4. It continuously applies the pattern as the fabric moves beneath. 

What is rotary screen printing?

While the terms are often used interchangeably, there is a difference between rotary and rotary screen printing. In fact, rotary printing is a broad term that encompasses any printing technique using rotating cylinders to transfer ink onto a substrate.

That said, rotary screen printing is a specific type of rotary printing used in textile and industrial printing. It involves the use of cylindrical screens made out of mesh material that have a pattern engraved or cut into them.

These screens allow the ink to pass through the mesh where the pattern is open. The substrate moves continuously under these rotating screens, enabling high-speed printing that is useful for textiles and wallpapers with repeating patterns.

Screen printing

Screen printing, also known as silkscreen printing, is a widely used technique that produces high-quality, vivid colors. It requires a flat screen to transfer ink onto the material.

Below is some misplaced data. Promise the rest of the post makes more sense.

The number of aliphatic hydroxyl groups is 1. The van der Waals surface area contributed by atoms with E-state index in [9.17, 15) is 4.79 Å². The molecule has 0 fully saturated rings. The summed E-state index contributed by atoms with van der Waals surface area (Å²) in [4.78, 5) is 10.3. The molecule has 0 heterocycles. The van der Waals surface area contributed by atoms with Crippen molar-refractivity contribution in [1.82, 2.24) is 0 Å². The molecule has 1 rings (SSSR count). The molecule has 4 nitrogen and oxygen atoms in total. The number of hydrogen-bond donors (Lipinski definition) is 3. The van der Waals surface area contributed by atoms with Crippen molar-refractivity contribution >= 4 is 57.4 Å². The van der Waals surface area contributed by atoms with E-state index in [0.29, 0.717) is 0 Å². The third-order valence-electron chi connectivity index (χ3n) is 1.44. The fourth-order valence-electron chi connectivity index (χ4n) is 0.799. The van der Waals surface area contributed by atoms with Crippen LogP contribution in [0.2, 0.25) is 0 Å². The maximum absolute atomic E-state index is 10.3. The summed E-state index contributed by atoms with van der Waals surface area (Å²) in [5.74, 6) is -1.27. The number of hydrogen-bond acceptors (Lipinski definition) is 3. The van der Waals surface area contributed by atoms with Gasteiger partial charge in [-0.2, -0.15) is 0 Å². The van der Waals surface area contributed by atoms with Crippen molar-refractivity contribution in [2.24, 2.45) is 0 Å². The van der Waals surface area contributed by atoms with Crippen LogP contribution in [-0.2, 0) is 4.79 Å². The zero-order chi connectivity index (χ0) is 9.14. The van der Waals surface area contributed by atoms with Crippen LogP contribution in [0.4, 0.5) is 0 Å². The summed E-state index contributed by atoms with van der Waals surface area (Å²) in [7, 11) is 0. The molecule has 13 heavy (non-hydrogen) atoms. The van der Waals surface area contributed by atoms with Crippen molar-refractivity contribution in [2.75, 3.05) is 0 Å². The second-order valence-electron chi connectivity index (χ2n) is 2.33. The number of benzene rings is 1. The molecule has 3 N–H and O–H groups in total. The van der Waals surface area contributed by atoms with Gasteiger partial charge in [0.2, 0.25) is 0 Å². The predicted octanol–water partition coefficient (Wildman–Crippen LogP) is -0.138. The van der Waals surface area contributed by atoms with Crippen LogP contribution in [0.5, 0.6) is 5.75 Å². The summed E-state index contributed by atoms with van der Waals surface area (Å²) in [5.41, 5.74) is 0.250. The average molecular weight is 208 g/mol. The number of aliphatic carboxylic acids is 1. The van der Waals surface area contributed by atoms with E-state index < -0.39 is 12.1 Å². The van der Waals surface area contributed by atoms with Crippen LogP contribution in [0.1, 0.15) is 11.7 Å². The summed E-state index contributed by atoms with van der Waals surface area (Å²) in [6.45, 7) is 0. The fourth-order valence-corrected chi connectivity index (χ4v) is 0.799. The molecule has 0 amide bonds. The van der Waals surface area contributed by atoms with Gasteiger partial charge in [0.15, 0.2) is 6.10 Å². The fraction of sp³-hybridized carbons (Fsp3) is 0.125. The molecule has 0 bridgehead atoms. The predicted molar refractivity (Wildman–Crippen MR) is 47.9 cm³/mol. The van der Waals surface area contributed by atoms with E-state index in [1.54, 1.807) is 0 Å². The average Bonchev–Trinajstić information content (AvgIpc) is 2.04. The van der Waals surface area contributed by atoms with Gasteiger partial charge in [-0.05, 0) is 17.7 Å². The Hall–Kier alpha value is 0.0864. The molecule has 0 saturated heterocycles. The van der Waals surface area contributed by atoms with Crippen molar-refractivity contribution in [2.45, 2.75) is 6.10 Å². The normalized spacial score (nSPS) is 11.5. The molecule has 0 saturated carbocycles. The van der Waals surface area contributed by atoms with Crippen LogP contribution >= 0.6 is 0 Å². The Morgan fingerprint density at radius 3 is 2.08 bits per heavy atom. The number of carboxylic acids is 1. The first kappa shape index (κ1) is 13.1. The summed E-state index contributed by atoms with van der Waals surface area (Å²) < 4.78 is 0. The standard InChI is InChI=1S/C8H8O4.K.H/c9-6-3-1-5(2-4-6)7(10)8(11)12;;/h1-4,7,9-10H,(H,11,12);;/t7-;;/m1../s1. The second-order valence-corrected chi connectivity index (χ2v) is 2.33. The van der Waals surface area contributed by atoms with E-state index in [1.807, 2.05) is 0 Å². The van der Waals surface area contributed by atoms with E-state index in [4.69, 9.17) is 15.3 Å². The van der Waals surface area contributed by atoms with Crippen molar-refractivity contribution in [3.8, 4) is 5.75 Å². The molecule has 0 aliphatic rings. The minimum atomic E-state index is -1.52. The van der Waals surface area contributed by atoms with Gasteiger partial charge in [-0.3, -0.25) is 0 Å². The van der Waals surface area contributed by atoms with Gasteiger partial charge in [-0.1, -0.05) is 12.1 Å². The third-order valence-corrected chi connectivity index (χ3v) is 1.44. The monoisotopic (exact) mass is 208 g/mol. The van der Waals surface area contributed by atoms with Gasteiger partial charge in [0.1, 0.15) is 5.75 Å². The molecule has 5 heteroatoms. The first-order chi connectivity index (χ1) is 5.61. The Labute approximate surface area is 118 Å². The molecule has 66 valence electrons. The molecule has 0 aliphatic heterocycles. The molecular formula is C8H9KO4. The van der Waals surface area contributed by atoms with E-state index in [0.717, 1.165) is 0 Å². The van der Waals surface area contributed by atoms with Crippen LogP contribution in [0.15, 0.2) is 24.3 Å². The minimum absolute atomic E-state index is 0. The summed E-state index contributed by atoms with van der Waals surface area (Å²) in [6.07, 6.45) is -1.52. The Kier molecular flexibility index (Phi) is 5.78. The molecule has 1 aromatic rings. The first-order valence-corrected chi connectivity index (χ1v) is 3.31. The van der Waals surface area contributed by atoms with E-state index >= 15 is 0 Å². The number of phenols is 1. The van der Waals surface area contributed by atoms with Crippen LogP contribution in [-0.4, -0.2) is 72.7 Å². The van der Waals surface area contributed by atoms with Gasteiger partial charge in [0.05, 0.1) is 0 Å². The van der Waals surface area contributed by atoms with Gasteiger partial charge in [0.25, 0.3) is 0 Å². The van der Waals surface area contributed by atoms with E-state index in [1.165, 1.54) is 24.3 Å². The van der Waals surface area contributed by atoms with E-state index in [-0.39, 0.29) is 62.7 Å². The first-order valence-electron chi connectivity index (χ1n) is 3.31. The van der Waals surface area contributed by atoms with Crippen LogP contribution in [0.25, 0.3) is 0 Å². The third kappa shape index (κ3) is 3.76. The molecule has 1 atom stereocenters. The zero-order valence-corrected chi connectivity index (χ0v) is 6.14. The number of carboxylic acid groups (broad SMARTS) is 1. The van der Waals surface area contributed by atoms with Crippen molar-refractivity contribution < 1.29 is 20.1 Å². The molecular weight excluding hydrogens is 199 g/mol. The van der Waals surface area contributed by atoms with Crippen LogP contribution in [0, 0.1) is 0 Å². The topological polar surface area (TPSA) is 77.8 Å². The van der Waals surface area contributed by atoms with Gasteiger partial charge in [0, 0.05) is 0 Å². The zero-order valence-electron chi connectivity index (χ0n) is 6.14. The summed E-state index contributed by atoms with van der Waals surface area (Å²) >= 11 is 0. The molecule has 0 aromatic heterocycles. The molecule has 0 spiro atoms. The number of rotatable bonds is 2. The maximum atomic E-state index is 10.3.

Screen printing is commonly used on almost every substrate, even, uneven, and rough surfaces. You can screen print on textiles, wood, metal, plastic, and glass with special ink.

How it works

  1. The screen featuring the desired pattern is prepared.

  2. The screen is placed onto the material.

  3. The ink is spread across the screen with a squeegee.

  4. The squeegee pushes the ink onto the material.

Rotary Printing vs Screen Printing - Methods Comparison

Print speed

Rotary printing is known for its speed and efficiency. Due to its continuous printing process, it is generally faster compared to screen printing. The fabric moves under the rotating cylinder at a steady pace, enabling a high-speed production rate. 

In comparison, screen printing is a step-by-step process. This is because the screen must be aligned and pressed for each print. That said, automatic screen printing offers better production speed than manual screen printing.

Print quality